Coutu v. Town of
, 2011 VT 27 Cavendish
This decision comes as a blessing to all of us with clients who own a helicopter, want to build a landing pad for it at their
house, and come to us for permitting assistance. (I think that’s pretty much all of us, right?) Helicopter landing pads, as it turns out, are subject to a special permitting procedure governed by the Vermont Transportation Board. In order to build a helipad, the developer must obtain approval from the Board under 5 V.S.A. § 207. And in order to gain Board approval, the developer must submit an application that is “supported by documentation that the proposed facility has received municipal approval.” 5 V.S.A. § 207(d). Municipal approval may be achieved in one of two ways: first, by being in conformance with municipal requirements with respect to land use (zoning), or, second, by obtaining the approval of the local governing body. Our unlucky Plaintiff in this case had the misfortune of living in a town that did not have a zoning ordinance concerning helicopters and a selectboard that was unwilling to grant its approval to a helipad. What is a poor helicopter pilot or M*A*S*H enthusiast to do? Vermont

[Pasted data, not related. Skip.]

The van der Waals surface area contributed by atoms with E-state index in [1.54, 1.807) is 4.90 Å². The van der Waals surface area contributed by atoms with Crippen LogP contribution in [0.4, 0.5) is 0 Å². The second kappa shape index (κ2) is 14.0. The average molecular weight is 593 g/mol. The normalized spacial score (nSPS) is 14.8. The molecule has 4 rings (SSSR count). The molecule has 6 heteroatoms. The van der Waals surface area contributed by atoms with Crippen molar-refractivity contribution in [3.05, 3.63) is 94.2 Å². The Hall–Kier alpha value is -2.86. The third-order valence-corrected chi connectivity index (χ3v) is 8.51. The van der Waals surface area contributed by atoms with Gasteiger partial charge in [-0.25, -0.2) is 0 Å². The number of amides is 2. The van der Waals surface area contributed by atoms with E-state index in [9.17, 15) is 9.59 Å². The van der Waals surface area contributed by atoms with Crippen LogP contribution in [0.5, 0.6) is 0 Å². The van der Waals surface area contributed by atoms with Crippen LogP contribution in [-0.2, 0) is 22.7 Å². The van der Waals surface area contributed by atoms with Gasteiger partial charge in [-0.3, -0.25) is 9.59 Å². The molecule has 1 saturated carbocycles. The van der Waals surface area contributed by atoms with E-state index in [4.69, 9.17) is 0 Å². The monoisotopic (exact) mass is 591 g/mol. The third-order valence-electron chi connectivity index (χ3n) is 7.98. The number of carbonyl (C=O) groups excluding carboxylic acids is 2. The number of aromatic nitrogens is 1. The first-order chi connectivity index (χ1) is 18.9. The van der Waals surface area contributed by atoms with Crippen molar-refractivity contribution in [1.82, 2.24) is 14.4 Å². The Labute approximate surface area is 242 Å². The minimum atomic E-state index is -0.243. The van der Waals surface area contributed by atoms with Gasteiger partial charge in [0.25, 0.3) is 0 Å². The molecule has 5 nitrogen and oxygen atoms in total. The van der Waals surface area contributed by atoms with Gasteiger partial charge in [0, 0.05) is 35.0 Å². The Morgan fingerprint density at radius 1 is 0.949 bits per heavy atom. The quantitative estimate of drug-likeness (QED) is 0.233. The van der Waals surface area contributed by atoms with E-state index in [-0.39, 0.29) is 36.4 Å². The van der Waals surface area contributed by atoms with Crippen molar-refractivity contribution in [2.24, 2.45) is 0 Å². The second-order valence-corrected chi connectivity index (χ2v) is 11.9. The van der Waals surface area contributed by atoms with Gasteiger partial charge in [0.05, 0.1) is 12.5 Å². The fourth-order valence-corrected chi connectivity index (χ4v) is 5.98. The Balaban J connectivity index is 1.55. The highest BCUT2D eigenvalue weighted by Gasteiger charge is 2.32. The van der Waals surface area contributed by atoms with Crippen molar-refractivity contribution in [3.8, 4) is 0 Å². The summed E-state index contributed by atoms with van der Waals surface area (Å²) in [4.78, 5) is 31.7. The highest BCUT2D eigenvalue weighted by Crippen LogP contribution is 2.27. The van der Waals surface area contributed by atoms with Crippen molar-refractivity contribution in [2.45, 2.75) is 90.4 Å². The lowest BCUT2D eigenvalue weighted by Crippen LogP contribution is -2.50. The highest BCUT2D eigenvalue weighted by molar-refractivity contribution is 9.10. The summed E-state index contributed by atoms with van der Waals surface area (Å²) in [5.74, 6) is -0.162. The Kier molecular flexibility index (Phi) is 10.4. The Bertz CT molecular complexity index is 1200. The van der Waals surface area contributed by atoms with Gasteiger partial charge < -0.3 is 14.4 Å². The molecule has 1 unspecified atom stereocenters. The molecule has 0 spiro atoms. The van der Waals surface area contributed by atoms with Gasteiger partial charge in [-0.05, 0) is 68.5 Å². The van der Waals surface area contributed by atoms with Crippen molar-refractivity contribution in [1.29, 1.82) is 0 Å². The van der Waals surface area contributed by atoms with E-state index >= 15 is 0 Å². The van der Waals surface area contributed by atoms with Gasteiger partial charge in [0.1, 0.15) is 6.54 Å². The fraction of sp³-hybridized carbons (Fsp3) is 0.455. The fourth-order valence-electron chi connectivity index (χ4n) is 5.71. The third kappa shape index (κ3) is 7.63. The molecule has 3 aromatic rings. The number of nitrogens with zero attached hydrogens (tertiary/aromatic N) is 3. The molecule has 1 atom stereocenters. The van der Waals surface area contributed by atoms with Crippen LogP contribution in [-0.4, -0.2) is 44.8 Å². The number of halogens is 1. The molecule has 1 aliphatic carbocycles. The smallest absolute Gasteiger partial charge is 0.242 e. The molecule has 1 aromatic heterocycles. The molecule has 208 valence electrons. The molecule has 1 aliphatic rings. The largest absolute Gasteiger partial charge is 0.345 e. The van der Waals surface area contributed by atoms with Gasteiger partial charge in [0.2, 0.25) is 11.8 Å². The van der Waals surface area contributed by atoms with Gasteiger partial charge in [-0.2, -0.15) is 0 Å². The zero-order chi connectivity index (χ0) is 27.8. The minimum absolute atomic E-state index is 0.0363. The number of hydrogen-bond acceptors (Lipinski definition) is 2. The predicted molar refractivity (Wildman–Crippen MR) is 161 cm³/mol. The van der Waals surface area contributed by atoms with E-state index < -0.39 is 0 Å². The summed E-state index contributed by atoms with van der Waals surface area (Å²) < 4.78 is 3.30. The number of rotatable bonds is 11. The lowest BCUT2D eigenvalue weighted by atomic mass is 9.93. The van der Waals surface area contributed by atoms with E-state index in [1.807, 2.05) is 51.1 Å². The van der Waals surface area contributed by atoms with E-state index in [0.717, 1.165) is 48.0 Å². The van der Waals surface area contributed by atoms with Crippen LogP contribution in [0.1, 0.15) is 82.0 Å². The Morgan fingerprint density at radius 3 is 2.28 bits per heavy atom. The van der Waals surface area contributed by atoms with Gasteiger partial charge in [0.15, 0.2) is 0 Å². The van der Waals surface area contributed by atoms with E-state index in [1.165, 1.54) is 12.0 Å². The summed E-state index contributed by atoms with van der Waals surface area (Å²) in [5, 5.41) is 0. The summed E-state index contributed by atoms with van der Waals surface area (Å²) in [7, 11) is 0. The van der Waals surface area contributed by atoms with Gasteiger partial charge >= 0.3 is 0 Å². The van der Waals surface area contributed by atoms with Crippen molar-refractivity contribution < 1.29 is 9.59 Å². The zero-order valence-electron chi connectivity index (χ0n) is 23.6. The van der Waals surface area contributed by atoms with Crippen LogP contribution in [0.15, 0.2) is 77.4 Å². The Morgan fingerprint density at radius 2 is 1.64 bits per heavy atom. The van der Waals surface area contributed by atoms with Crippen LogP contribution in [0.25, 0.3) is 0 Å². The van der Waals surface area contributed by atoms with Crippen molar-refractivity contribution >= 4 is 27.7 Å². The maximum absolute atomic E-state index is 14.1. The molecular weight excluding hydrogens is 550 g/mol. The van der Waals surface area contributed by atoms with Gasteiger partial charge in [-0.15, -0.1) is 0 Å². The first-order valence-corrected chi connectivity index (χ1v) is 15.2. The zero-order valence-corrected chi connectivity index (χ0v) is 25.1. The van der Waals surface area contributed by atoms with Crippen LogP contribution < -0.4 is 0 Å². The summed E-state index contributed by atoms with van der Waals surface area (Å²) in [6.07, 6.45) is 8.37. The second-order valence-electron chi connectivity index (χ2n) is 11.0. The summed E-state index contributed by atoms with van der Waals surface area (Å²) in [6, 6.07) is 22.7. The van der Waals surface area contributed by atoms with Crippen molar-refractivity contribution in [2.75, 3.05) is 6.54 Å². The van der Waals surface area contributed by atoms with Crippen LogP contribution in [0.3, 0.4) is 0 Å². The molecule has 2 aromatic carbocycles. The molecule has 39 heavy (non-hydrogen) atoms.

Plaintiff’s first stop in this case was with the Town Selectboard. He requested that the Selectboard simply write a letter to the Transportation Board explaining that it had no zoning ordinance, and then let the state take it from there. Not surprisingly, the Selectboard opted to try something different, and instead of letting the state take control, it referred the helipad matter to the Town’s Planning Board. The Planning Board determined that the helipad was not in conformance with the Town Plan, and issued a memorandum to the Selectboard to that effect. After discussing the Planning Board’s conclusions, and puzzling over the meaning of the statute that gave the Selectboard a role in the helipad permitting process, the Selectboard eventually decided to send a letter to the Transportation Board stating that by a three-to-two vote, the Selectboard was opposed to the helipad.